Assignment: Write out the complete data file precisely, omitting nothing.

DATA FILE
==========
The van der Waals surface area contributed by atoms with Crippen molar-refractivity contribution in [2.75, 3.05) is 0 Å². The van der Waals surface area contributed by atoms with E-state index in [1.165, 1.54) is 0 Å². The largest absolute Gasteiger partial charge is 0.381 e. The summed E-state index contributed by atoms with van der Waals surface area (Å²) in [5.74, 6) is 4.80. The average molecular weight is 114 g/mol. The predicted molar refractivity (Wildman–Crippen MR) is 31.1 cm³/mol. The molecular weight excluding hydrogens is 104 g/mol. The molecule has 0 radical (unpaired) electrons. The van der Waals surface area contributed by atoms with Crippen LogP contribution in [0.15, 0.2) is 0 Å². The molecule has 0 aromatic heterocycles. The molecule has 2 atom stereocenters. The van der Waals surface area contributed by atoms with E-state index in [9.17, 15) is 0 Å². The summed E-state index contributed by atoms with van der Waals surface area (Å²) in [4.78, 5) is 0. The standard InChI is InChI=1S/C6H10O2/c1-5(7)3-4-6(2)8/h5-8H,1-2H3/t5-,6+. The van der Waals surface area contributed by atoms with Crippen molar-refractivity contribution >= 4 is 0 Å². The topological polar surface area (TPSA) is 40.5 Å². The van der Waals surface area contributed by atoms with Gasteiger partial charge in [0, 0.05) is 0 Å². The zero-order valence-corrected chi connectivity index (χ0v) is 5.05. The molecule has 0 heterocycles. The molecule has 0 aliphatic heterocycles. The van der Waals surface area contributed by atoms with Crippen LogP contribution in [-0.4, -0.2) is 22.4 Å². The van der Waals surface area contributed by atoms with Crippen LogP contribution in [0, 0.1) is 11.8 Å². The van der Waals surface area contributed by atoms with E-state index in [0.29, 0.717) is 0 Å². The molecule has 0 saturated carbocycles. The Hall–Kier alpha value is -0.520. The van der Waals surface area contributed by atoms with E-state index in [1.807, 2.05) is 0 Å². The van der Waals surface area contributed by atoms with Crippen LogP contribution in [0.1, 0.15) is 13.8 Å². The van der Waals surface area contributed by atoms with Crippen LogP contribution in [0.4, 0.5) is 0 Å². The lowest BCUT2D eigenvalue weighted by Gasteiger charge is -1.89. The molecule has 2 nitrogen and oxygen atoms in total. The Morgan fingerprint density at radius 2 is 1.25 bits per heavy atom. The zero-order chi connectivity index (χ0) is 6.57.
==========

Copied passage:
The van der Waals surface area contributed by atoms with Crippen molar-refractivity contribution in [2.75, 3.05) is 0 Å². The van der Waals surface area contributed by atoms with E-state index in [1.165, 1.54) is 0 Å². The largest absolute Gasteiger partial charge is 0.381 e. The summed E-state index contributed by atoms with van der Waals surface area (Å²) in [5.74, 6) is 4.80. The average molecular weight is 114 g/mol. The predicted molar refractivity (Wildman–Crippen MR) is 31.1 cm³/mol. The molecular weight excluding hydrogens is 104 g/mol. The molecule has 0 radical (unpaired) electrons. The van der Waals surface area contributed by atoms with Crippen LogP contribution in [0.15, 0.2) is 0 Å². The molecule has 0 aromatic heterocycles. The molecule has 2 atom stereocenters. The van der Waals surface area contributed by atoms with E-state index in [9.17, 15) is 0 Å². The summed E-state index contributed by atoms with van der Waals surface area (Å²) in [4.78, 5) is 0. The standard InChI is InChI=1S/C6H10O2/c1-5(7)3-4-6(2)8/h5-8H,1-2H3/t5-,6+. The van der Waals surface area contributed by atoms with Crippen molar-refractivity contribution >= 4 is 0 Å². The topological polar surface area (TPSA) is 40.5 Å². The van der Waals surface area contributed by atoms with Gasteiger partial charge in [0, 0.05) is 0 Å². The zero-order valence-corrected chi connectivity index (χ0v) is 5.05. The molecule has 0 heterocycles. The molecule has 0 aliphatic heterocycles. The van der Waals surface area contributed by atoms with Crippen LogP contribution in [-0.4, -0.2) is 22.4 Å². The van der Waals surface area contributed by atoms with Crippen LogP contribution in [0, 0.1) is 11.8 Å². The van der Waals surface area contributed by atoms with E-state index in [0.29, 0.717) is 0 Å². The molecule has 0 saturated carbocycles. The Hall–Kier alpha value is -0.520. The van der Waals surface area contributed by atoms with E-state index in [1.807, 2.05) is 0 Å². The van der Waals surface area contributed by atoms with Crippen LogP contribution in [0.1, 0.15) is 13.8 Å². The van der Waals surface area contributed by atoms with Crippen LogP contribution in [0.4, 0.5) is 0 Å². The lowest BCUT2D eigenvalue weighted by Gasteiger charge is -1.89. The molecule has 2 nitrogen and oxygen atoms in total. The Morgan fingerprint density at radius 2 is 1.25 bits per heavy atom. The zero-order chi connectivity index (χ0) is 6.57.